From the 1920s to early 1940s, he led a series of passive resistance campaigns in pursuit of Swaraj, which redefined the character of Indian nationalism. He sought tolerance between Hindus and Muslims and the eradication of caste untouchability. In January 1948 he was assassinated by a Hindu fanatic for his pro-Muslim sympathies. Gandhi’s insistence that means were more important than the ends distinguished him from other great political leaders of the twentieth century.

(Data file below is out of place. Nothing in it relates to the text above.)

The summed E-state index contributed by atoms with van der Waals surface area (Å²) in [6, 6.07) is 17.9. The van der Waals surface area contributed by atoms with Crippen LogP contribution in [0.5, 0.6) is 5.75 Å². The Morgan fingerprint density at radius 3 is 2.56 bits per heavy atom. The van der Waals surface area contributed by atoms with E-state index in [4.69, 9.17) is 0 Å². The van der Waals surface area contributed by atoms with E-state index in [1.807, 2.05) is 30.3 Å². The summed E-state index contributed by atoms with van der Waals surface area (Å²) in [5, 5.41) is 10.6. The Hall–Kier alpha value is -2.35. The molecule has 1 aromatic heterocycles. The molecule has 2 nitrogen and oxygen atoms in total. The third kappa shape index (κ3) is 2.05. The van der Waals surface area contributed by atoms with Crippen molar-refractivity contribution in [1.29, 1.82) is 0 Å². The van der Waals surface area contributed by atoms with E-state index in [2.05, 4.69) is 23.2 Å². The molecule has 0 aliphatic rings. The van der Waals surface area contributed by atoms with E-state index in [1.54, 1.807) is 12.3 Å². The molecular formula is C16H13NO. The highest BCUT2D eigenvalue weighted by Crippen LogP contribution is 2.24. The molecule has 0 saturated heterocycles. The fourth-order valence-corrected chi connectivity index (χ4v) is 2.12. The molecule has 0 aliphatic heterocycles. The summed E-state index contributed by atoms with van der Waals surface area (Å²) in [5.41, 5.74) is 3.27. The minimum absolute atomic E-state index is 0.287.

Since his death Gandhi has become the source of inspiration for non-violent political movements such as the Civil Rights Movement in the USA. Desmond Tutu in the article A Force More Powerful a Century of Nonviolent Conflict rightfully points out: “The leaders who opted for nonviolent weapons often learned from resistance movements of the past. Indian nationalist leader Mohandas Gandhi was inspired by the Russian Revolution of 1905. The Rev. Martin Luther King, Jr. and other African American leaders traveled to India to study Gandhi’s tactics.” (Tutu, 2000) Non-cooperation was a major tactic employed by Gandhi when he felt the state had become immoral or unjust. In the King movement, such action was called boycott, the most effective nonviolent tactic employed in the movement to abolish discrimination in public transportation in Montgomery, Alabama.